Publication: JERUSALEM Copies A and I

The William Blake Archive is pleased to announce the publication of digital editions of Jerusalem The Emanation of The Giant...

That Every Child May Joy to Hear: A Musical Adaptation of "A Poison Tree"

The Blake Quarterly has published checklists and reviews of musical settings of Blake’s works in almost every genre. Today...

The Artist, the Poet, and the Proofreader

The relationship between vivid, poetic language and visual art has always intrigued me. As an undergrad, I majored in...

Publication: Pencil Sketches 1779-1790

The William Blake Archive is pleased to announce the publication of a digital edition of forty-three pencil drawings produced by Blake...

"I heard a Devil curse": Blake and Halloween

It’s about time for Halloween for the Northern Division of the Blake Archive, and as the numerous Victorian houses...
Publications
Publication: JERUSALEM Copies A and I
Blake Quarterly
That Every Child May Joy to Hear: A Musical Adaptation of "A Poison Tree"
BAND
The Artist, the Poet, and the Proofreader
Publications
Publication: Pencil Sketches 1779-1790
BAND, Digital Humanities, Holiday
"I heard a Devil curse": Blake and Halloween
BAND

The History of Hell

Hell’s Printing Press, the blog of The Blake Archive and Blake Quarterly, is more than a decade old at this point, so it isn’t surprising that the hyperlinks found in the oldest entries don’t always work. To make the blog as user-friendly as possible I decided that it would make for a worthwhile winter break project to go through the old entries and fix or update as many broken links as can feasibly be fixed or updated.

Like any good editor, I’ve been conscientious about what kind of changes I’ve made and followed a strict policy of “when in doubt, don’t touch it!” Out of respect for authorial integrity, I don’t want any posts to link to anything categorically different from what the original authors intended to link to, even if it might seem to me to fulfill a similar purpose.

To put it another way, I don’t want to do anything that might make it look like someone from the future came in and meddled with the old posts. However, I do feel strongly that if you’re reading an old post which contains links to sites and pages that are still extant, you ought to be able to link to the extant versions of those sites and pages even if the url has changed at some point in the last decade.

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BAND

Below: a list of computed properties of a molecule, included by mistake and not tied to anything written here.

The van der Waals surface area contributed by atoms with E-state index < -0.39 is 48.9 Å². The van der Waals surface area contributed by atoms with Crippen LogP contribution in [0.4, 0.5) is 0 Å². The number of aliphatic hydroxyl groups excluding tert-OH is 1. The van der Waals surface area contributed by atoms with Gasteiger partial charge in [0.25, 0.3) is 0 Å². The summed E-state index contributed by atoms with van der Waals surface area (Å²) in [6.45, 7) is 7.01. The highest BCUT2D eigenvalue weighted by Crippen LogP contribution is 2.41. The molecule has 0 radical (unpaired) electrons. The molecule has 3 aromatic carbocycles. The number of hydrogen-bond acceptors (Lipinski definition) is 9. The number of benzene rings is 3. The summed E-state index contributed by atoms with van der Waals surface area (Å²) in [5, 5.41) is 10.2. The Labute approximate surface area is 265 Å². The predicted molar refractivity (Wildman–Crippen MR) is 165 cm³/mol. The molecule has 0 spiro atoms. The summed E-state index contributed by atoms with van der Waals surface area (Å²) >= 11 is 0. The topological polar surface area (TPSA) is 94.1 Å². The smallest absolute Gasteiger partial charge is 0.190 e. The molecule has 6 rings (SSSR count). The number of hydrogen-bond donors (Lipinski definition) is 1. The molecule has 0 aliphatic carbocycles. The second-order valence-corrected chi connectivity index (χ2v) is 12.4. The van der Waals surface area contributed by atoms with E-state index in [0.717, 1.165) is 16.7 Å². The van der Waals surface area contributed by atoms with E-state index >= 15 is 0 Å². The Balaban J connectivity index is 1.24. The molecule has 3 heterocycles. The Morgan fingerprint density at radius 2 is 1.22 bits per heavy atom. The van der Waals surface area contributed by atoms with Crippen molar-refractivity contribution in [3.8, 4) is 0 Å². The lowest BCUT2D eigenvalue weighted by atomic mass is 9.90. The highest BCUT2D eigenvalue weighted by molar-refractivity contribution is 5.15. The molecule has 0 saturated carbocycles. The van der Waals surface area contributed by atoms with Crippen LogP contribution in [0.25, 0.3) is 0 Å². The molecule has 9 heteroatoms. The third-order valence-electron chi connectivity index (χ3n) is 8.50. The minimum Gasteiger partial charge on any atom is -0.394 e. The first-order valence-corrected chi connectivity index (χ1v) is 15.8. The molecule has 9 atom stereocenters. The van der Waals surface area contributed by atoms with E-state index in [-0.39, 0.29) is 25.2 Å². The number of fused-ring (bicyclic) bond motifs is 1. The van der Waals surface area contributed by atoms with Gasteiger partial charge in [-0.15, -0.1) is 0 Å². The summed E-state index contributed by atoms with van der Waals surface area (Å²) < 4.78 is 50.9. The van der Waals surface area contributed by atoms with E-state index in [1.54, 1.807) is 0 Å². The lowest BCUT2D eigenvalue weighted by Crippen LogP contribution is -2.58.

Visual Poetics & Blake’s Afterlife: Florine Stettheimer

New York saloniste Florine Stettheimer (1871-1944) was born nearly fifty years after William Blake’s death. Yet this wealthy American woman produced a body of artworks that bear remarkable resemblances to Blake’s illustrations. The two share many qualities: both were equal parts poet and visual artist, both produced works with highly idiosyncratic pictorial styles, and both had reputations as unconventional individuals.

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BAND

The Artist, the Poet, and the Proofreader

The relationship between vivid, poetic language and visual art has always intrigued me. As an undergrad, I majored in studio art and English, and naturally see the two creative disciplines as more alike than they are different. Coming from this interdisciplinary perspective, I’m fascinated with Blake’s unique body of work but was surprised to find that, until the late 20th century, research on Blake was generally divided between art history and literary studies (“Plan of the Archive”).

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BAND, XML

A Few (Small) Hiccups with the Receipts

It’s been a while since the last update on the “Receipts Project,” and so I thought I’d share a quick summary of what we’re up to with these strange scraps of paper, which throw up the most unexpected of challenges despite their modest size. As the receipts are scheduled for publication early next year, we’re currently at the stage of proofing and revision, and trying to deal with the following issues:

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What I learned from Blake’s account of the Scofield Incident

Transcribing and proofing literary work for digital publication can be a lot like translating. You get to know the content far better than you would from even an extremely slow and careful reading, because you’ve seen every sentence so many times. This was the experience I had several years ago when learning to translate Dostoevsky’s Хозяйка (The Landlady) for my language exam, and it was the experience I had this spring and summer while proofing a new batch of Blake letters for eventual publication. Throughout this process, William Blake’s August 16th 1803 letter to Thomas Butts became a particular favorite of mine (Find the complete text here: http://erdman.blakearchive.org/#b15).

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